By Rich Krueger
Today’s high-tech OR has benefited enormously from technological advancements in peer industries.
Bulky CRTs have been replaced with sleek, touch-screen LCDs, incandescent lighting with LEDs and surgical booms are made from lightweight carbon fiber instead of steel. Surfaces are coated with antimicrobial surfaces to lower infections, and the overall design and workflow takes into account the latest understanding of both provider and patient ergonomics.
Yet the planning and management of these ORs still rely on methods used 20 years ago. ORs are both the most expensive and most lucrative locations in many hospitals, so it is crucial that OR block time be optimally allocated to surgeons, practices and departments to maximize throughput and minimize waits, while still leaving enough headroom to fit in emergency cases. Most hospitals manage this, at best, with manual spreadsheets, and at worst, based on historical experience. Applying today’s management science to hospital operations requires data. Many hospitals have only recently computerized, partially as a result of the incentives associated with the American Recovery and Reinvestment Act of 2009.
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The availability of both data and tools has created the opportunity for real innovation in perioperative management. Cloud-based operations planning and management platforms enable health care leaders to transition from being reactive to being proactive in managing the OR, in a way that best utilizes this shared resource while also taking into account the specific institution’s culture and policies. There’s a broad spectrum of how hospitals can manage OR resources, from “federated departments” to “centrally controlled.” In the former, each surgical department or practice is given an allocation of OR block time and is responsible for ensuring they meet target utilizations.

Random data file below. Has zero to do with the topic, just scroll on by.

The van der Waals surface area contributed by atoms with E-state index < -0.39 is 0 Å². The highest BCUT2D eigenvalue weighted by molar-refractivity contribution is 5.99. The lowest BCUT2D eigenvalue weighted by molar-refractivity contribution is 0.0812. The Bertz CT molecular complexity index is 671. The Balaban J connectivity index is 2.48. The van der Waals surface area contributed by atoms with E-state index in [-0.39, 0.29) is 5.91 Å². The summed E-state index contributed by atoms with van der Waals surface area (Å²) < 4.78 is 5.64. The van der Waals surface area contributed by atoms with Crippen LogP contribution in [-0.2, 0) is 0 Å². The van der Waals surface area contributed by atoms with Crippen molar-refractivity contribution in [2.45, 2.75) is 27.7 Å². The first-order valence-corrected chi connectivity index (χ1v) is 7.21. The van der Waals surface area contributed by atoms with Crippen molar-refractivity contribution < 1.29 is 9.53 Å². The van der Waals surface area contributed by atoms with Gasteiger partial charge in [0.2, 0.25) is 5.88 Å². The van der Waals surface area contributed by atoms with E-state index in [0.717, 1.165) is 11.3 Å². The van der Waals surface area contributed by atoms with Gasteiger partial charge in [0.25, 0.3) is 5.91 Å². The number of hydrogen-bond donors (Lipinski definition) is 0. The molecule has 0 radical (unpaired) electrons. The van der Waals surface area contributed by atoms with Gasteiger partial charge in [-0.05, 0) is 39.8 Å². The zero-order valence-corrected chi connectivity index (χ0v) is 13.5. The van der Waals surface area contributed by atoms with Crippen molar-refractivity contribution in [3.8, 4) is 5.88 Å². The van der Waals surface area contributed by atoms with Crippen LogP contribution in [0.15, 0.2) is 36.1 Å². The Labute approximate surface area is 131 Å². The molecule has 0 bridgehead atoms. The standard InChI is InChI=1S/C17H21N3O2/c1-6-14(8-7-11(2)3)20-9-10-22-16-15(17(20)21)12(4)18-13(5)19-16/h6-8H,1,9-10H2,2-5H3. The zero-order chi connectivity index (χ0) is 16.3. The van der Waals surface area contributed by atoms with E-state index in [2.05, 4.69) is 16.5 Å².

Within the department or practice, they can sub-allocate the blocks in any manner they see fit. As long as departments or practices meet their target utilization, they retain their OR blocks. If they exceed target utilization, they may gain additional blocks, and if they fall below target, they risk losing them. In all scenarios, the department or practice fully plans and manages their allocated OR blocks. Centralized control is the opposite. A hospital OR committee manages all blocks down to the individual surgeon level. The OR committee has full visibility into all block operations, and sets the policy that is used to manage block allocation, as well as evaluate whether or not the OR blocks have been utilized successfully.